The bed chamber? His-and-hers slippers and robes, of course. A good, hard mattress covered in very high-count linen. Telephones on each side of the bed. And much more.

As for food and beverage, the hotel offered an amazingly good coffee shop with pastries that were works of art. The service was superb with a smile and instant recognition on each visit. A grill room with an open kitchen. A bar where single people can sit and eat while watching the chef do his thing. The best Dover sole this side of Wilton's in London. A sensibly priced and varied wine list. Fine china and glasses, as to be expected. Fabulous service, of course.

On the top floor, a Cantonese eatery rated one of the best in the city nestled beside an over-the-top restaurant where no one who's not on the Forbes 400 list could ever afford. We are not on that list, so it went untested. Bars? One off the lobby and a small one, hidden away on the mezzanine, named in honor of Hong Kong's most famous artist. In both, the beer is served in a chilled sterling silver tankard.

(A diversion: It was in the smaller bar that I was asked by a guest if I knew how to get to Flagstaff House. As it happened, I'd shown my wife the house that morning. Somewhat showing off, I replied, "Yes, in fact, I grew up there!" The gentleman responded: "So did I!" Turns out he lived in the same house about a decade after my family had left. He wanted to show it to his wife, too. Small world.)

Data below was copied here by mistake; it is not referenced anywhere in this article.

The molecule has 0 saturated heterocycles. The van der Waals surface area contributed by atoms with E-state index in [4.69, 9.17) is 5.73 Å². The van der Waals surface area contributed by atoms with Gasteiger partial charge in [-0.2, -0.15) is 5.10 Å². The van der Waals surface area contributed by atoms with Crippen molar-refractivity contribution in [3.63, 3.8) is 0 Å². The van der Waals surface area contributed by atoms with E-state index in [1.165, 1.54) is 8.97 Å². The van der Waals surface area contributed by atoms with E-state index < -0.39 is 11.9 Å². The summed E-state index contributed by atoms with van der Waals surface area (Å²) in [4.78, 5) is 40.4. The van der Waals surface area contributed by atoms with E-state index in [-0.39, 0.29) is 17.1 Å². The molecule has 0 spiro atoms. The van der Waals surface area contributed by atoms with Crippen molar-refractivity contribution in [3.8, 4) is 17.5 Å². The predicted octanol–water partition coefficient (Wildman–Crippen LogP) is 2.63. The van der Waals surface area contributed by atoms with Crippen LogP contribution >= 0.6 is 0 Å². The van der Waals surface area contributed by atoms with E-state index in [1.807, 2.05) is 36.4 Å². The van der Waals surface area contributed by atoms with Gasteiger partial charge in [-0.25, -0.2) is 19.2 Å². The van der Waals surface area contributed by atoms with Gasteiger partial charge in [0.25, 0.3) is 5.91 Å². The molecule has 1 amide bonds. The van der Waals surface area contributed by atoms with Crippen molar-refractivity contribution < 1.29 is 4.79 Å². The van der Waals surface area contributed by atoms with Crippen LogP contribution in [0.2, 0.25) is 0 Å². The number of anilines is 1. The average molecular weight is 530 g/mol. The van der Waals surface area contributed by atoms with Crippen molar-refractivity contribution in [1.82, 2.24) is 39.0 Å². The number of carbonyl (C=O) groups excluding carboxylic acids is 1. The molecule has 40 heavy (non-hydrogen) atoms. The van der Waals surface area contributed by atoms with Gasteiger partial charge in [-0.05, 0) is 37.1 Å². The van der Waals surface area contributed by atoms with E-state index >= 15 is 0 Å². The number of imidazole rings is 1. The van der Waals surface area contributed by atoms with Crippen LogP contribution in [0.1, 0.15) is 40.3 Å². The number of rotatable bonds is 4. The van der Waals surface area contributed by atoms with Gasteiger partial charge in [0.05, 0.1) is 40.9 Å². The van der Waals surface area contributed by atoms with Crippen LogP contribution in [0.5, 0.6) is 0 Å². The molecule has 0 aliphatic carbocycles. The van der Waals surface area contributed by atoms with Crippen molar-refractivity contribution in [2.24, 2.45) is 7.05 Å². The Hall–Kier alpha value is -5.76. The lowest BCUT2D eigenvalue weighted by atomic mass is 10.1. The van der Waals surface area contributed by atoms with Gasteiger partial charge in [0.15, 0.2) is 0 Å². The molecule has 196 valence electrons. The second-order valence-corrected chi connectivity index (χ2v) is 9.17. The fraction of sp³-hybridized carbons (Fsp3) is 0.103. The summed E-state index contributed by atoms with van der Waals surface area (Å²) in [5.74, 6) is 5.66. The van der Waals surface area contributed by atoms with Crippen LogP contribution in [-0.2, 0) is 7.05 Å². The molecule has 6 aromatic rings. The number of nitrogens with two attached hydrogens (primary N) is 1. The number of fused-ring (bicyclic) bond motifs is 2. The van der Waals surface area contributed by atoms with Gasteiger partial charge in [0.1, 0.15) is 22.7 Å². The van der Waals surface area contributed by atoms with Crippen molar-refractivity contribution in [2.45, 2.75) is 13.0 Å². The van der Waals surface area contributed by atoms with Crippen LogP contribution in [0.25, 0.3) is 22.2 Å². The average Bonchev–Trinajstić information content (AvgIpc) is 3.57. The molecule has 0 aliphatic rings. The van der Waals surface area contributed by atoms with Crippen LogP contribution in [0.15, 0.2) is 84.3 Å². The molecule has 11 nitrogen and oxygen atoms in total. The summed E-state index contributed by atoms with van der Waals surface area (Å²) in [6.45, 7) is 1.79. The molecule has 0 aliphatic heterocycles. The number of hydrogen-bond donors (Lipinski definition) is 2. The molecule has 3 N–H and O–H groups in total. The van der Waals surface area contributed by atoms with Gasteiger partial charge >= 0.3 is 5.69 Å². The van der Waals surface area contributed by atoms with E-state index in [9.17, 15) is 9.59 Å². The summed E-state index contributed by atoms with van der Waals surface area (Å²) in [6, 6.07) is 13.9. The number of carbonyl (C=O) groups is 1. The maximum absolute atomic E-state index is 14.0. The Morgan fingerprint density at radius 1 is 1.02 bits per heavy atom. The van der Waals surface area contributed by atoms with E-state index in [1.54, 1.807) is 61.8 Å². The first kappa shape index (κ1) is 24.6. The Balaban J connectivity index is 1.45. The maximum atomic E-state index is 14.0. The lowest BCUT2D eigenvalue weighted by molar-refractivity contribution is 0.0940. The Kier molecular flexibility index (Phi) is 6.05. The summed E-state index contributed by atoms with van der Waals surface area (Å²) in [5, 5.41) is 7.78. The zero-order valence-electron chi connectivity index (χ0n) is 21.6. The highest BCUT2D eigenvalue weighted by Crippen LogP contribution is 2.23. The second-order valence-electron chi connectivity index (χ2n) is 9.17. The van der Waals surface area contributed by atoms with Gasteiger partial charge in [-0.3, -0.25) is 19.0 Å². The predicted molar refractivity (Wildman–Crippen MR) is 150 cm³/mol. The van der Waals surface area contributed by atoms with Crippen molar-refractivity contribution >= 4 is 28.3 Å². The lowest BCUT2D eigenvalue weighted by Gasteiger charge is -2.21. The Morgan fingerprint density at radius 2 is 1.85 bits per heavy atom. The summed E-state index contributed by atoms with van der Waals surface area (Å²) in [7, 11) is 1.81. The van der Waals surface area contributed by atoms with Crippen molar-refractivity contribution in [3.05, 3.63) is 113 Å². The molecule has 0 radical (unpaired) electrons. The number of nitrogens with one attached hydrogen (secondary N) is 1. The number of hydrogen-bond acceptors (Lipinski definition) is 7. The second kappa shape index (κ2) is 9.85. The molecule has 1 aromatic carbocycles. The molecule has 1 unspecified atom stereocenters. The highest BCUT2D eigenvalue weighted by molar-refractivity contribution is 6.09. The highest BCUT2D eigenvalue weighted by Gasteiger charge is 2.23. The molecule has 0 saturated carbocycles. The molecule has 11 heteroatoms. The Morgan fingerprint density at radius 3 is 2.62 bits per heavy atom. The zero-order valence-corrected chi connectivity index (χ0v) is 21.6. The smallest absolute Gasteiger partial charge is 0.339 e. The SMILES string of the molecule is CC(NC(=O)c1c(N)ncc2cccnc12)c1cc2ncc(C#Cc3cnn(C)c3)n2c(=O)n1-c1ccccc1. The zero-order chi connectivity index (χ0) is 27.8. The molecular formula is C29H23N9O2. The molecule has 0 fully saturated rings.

There is a spa that matches any I've ever seen. For the men, a wonderful, old-fashioned barbershop with hot towels, close shaves, haircuts and shoeshines. All in wood-paneled and leather splendor. I had a great haircut. For those who still smoke, there's a cigar bar. And more jewelry shops than Bond Street. All displayed the most amazing baubles for the wife--or, more probably, the mistress.

Of course, a hotel cannot be deemed great just because it's got everything physically. It must have a heart and soul and that comes from its people.

At this hotel, the staff seems happy. They exude confidence in their jobs and are immensely proud of their product, which, incidentally, emerged from a $150 million renovation two years ago. Nothing is done by rote. The head doorman has been there for 30 years, the chief concierge for 28 years. I've a feeling the new staffers will still be there in 30 years, too.

To all who made our stay so comfortable, I salute you. It was the best $400+ a night I've ever spent on accommodations.

And, in my modest opinion, it is the best hotel in the world: The Mandarin Oriental, Hong Kong.

The Mandarin Oriental rates a 5.0 on and is ranked as the Number 5 hotel in Hong Kong. Of more than 3,500 reviews, only around 100 rate the hotel less than four stars. All but 500 reviewers rate it five stars. -- J.B.

This column is Copyright 2008 by Michael Matthews. is Copyright 2019 by Joe Brancatelli. All rights reserved. All of the opinions and material in this column are the sole property and responsibility of Michael Matthews. This material may not be reproduced in any form without his express written permission.